The ‘labourhood’, a phrase coined by Phil Cohen, has, he proposed, its roots in a very English form of socialism, and it is characterised by urban and rural communities that embrace the spirit of self-governance. This has given way to new practices of democracy through forms of dispersed sociality that have emerged in and against the deregulated city. Communities of lifestyle, livelihood and leisure that have associated online presences. Phil proposed that an order of sorts is emerging through variety, and is not being imposed from powers above. This ‘order of sorts’ can be identified in the community initiatives Phil detailed: urban explorers reclaiming unused urban zones, guerrilla gardeners, skateboarders reclaiming the city, and groups mapping subterranean London. A gay community initiative in East London has used both physical and virtual mappings of popular cruising grounds, and this characterises the hybrid qualities and extended reach of self-initiated communities that are established through a common need. Each of these current communities in their own ways, Phil suggested, are indebted to Situationist precedents that also sought to discover new ways of articulating the experience of urban life and urban communities. These mappings of the environment for the purpose of identifying and bringing together disparate individuals to form new communities is an agenda developed by the activities of Common Ground. These practices can point the way to optimistic new possible communities that in turn communicate with other similar communities creating common ground that maps the ways that otherwise uncharted and unrecorded live and labours are recorded and understood.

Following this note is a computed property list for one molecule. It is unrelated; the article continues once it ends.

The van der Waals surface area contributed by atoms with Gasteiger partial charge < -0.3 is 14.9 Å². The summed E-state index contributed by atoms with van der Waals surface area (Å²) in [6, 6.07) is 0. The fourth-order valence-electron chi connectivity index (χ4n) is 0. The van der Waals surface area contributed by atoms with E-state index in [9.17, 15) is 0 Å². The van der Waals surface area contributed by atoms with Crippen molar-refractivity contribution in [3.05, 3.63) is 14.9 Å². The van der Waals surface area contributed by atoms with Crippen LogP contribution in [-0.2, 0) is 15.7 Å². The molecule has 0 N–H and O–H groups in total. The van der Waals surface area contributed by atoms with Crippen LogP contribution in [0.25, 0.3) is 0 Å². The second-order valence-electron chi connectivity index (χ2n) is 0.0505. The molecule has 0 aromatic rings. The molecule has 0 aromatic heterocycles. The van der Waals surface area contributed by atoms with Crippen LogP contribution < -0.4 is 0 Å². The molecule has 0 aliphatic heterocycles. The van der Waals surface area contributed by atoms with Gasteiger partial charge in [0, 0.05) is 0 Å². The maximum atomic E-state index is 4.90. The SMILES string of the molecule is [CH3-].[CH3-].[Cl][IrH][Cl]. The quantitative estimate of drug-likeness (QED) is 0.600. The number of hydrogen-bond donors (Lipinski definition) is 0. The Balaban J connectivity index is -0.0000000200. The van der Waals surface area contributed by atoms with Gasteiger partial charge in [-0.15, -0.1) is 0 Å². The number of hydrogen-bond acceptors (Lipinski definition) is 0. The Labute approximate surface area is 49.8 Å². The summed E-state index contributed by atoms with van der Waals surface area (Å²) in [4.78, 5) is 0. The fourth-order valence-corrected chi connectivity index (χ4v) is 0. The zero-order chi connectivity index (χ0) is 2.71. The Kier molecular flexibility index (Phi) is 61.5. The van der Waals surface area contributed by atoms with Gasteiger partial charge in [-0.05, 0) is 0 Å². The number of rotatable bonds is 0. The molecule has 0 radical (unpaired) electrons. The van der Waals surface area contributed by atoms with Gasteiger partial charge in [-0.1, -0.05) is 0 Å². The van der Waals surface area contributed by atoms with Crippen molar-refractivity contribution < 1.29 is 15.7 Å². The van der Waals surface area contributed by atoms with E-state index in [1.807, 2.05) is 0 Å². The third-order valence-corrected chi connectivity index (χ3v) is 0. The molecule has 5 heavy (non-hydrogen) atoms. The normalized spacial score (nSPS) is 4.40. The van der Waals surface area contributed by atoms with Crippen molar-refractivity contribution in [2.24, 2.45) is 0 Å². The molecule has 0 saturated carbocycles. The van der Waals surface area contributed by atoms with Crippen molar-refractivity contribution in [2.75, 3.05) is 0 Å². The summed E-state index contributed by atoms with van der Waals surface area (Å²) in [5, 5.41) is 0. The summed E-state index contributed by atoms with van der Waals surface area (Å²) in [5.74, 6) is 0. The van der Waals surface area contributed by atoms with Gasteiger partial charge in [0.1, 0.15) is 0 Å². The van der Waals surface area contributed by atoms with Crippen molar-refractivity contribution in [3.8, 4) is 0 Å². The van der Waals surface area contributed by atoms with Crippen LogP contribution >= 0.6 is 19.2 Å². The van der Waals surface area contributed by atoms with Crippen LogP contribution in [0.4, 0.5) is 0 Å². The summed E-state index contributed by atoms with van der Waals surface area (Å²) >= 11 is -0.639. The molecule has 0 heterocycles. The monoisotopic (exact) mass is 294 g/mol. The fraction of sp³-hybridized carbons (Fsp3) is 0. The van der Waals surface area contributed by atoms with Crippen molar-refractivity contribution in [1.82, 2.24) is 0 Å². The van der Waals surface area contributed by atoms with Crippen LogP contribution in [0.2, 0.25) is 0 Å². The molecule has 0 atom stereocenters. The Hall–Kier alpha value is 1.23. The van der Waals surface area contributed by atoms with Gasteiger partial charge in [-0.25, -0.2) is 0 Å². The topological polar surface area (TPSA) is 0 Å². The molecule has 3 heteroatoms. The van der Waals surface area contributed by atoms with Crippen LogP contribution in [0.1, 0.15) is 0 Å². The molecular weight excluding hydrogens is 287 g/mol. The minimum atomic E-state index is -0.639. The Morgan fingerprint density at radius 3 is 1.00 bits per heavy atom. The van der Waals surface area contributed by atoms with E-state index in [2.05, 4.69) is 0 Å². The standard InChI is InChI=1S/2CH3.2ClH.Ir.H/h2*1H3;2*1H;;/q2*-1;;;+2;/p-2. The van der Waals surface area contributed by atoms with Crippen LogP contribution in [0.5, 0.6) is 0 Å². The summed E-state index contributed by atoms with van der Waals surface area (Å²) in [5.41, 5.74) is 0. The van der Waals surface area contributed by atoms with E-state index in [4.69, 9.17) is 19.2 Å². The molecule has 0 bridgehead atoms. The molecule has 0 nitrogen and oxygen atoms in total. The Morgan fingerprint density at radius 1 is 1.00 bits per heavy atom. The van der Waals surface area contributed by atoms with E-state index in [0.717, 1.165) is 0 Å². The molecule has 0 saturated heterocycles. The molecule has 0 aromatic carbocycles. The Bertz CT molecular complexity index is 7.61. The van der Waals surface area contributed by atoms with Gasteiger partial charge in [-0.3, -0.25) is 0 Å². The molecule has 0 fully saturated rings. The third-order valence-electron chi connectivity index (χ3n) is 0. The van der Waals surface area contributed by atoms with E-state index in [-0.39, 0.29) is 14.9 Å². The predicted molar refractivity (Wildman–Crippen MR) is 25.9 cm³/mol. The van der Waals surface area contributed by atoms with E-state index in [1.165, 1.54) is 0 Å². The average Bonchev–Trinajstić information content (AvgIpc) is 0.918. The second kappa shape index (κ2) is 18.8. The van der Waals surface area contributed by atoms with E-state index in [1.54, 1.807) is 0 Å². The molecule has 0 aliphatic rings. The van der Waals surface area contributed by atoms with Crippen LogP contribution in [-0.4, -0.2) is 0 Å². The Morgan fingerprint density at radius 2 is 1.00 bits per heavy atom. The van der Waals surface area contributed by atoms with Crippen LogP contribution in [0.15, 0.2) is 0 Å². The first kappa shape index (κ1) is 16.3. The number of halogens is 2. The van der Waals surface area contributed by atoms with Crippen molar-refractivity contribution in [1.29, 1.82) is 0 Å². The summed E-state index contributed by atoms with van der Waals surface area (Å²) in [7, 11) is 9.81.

Jeremy Gilbert

Jeremy Gilbert’s discussion proposed that a neoliberalist agenda works against potent collectivity by situating economic factors within the private sector. The activist communities however operate because of, and despite, these overarching agendas. Jeremy identified the ‘Momentum’ movement that led to Jeremy Corbyn’s leadership selection to head the labour party as an example of collective action. The process that led to Corbyn’s leadership illuminated the distinction between movement and a campaign, and although these terms overlap, Jeremy suggested the terms merited further reflection. Corbynism was facilitated by social media, Jeremy argued. By reinforcing shared views, reverberating in their own social media caves as in an ‘echo chamber’, online discussion is possibly limited to like-minded people confirming their own views to each other. Jeremy proposed that an ‘activist imaginary’ can create a sense of collective coherence, where by working together, both formally and informally, new communities can operate effectively outside the neoliberalist agenda.

Hilary Wainwright